One of the best ways to protect your pockets and your property is to take a detailed and accurate inventory before a tenant moves in. An inventory is important in cataloguing the condition and cleanliness of all possessions and fixtures within a property and gives you crucial evidence to use if your tenants do cause unnecessary damage within the property. Pictures will be taken of all areas, which will allow you to cross-reference the condition of your possessions before your tenants move in. The cost of inventory is always well worth it, especially in the cases of lengthy disputes.

Make regular inspections of your property 

Landlord inspections are crucial to making sure your tenants are treating your property with respect. Some good advice is to make regular property visits at least once every 3-4 months. You can check the condition of everything within the property, and check the normal wear and tear of items and whether they need to be repaired or replaced.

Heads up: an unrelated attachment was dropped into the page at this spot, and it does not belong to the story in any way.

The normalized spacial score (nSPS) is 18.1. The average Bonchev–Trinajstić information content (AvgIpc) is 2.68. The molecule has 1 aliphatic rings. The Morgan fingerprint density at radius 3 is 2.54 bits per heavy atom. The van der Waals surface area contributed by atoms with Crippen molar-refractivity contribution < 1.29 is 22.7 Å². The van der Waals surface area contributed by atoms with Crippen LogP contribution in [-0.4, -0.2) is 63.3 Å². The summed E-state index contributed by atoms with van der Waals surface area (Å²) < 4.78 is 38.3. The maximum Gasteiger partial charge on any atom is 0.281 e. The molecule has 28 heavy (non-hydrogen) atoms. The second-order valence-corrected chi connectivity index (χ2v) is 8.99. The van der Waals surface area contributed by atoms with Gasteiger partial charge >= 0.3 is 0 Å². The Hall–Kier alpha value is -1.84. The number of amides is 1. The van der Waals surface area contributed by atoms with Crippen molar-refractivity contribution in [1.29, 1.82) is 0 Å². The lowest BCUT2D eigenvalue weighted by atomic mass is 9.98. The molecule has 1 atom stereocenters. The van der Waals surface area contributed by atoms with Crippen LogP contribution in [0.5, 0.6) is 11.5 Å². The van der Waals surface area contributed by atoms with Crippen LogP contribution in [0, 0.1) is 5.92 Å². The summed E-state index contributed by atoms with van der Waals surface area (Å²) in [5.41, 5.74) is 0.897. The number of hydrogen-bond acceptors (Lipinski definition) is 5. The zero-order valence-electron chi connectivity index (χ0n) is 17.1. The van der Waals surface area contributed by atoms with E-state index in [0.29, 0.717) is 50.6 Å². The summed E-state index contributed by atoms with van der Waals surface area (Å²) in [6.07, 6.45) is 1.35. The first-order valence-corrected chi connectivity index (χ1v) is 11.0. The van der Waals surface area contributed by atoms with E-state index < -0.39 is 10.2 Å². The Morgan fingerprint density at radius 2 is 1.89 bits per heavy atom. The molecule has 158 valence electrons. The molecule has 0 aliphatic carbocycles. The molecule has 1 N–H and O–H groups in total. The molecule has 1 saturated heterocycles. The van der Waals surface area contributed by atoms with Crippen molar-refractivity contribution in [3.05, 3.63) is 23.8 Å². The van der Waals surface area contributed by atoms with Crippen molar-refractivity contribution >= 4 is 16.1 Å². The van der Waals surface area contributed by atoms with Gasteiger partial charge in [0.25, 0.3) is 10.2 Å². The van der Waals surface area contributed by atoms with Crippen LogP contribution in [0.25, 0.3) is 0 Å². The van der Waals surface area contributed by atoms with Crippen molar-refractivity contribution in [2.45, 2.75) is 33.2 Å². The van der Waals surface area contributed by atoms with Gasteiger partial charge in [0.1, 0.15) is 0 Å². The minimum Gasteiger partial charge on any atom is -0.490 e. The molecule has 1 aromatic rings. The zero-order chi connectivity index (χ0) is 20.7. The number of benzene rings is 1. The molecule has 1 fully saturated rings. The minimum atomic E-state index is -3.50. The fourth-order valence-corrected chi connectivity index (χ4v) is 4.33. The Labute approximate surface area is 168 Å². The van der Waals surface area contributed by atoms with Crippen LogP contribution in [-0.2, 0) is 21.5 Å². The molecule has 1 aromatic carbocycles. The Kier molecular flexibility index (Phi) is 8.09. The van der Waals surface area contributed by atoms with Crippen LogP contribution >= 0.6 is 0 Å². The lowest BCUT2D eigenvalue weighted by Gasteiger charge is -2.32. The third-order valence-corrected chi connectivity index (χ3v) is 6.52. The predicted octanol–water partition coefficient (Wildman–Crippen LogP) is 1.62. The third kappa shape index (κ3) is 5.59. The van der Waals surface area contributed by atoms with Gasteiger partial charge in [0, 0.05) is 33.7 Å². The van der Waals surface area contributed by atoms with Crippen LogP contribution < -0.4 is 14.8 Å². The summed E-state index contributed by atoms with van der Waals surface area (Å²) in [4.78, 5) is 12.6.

They are a good way of minimising wear and tear, as it is likely that your tenants will be more careful within your property, especially if they know you will be inspecting the property at some point in the future.

You should always give your tenants notice of your arrival and work out a day that works for both parties. 

Check-out reports

When a tenancy ends, it is always a good idea to complete a full check-out report. Anything can happen in a tenancy, depending on who your tenants are. 

Check-out reports are sometimes included in a package deal with standard inventories and they are always worth it. They will cross-reference the condition of your property at the beginning of a tenancy to the condition at the end. These can be especially useful when determining fair wear and tear, as you can evaluate the level of damage coinciding with how long a tenancy has lasted.